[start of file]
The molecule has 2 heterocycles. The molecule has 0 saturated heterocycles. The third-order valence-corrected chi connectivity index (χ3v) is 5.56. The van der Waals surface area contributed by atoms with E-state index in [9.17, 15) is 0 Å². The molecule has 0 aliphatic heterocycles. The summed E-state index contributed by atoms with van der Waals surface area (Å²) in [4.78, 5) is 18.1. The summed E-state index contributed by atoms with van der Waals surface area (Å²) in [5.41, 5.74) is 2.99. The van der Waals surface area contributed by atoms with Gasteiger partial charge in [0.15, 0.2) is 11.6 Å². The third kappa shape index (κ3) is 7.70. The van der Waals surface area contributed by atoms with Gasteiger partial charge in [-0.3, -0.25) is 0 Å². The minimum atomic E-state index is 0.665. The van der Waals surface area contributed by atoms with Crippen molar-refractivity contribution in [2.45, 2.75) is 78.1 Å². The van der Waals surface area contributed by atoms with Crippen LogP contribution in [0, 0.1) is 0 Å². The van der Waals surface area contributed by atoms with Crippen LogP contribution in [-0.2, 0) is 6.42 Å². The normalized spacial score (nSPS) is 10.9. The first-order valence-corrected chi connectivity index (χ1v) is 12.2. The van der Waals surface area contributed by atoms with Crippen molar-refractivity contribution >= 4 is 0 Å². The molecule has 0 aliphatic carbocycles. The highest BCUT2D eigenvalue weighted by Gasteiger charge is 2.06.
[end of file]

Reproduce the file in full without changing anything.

The molecule has 2 heterocycles. The molecule has 0 saturated heterocycles. The third-order valence-corrected chi connectivity index (χ3v) is 5.56. The van der Waals surface area contributed by atoms with E-state index in [9.17, 15) is 0 Å². The molecule has 0 aliphatic heterocycles. The summed E-state index contributed by atoms with van der Waals surface area (Å²) in [4.78, 5) is 18.1. The summed E-state index contributed by atoms with van der Waals surface area (Å²) in [5.41, 5.74) is 2.99. The van der Waals surface area contributed by atoms with Gasteiger partial charge in [0.15, 0.2) is 11.6 Å². The third kappa shape index (κ3) is 7.70. The van der Waals surface area contributed by atoms with Gasteiger partial charge in [-0.3, -0.25) is 0 Å². The minimum atomic E-state index is 0.665. The van der Waals surface area contributed by atoms with Crippen molar-refractivity contribution in [2.45, 2.75) is 78.1 Å². The van der Waals surface area contributed by atoms with Crippen LogP contribution in [0, 0.1) is 0 Å². The van der Waals surface area contributed by atoms with Crippen LogP contribution in [-0.2, 0) is 6.42 Å². The normalized spacial score (nSPS) is 10.9. The first-order valence-corrected chi connectivity index (χ1v) is 12.2. The van der Waals surface area contributed by atoms with Crippen molar-refractivity contribution >= 4 is 0 Å². The molecule has 0 aliphatic carbocycles. The highest BCUT2D eigenvalue weighted by Gasteiger charge is 2.06.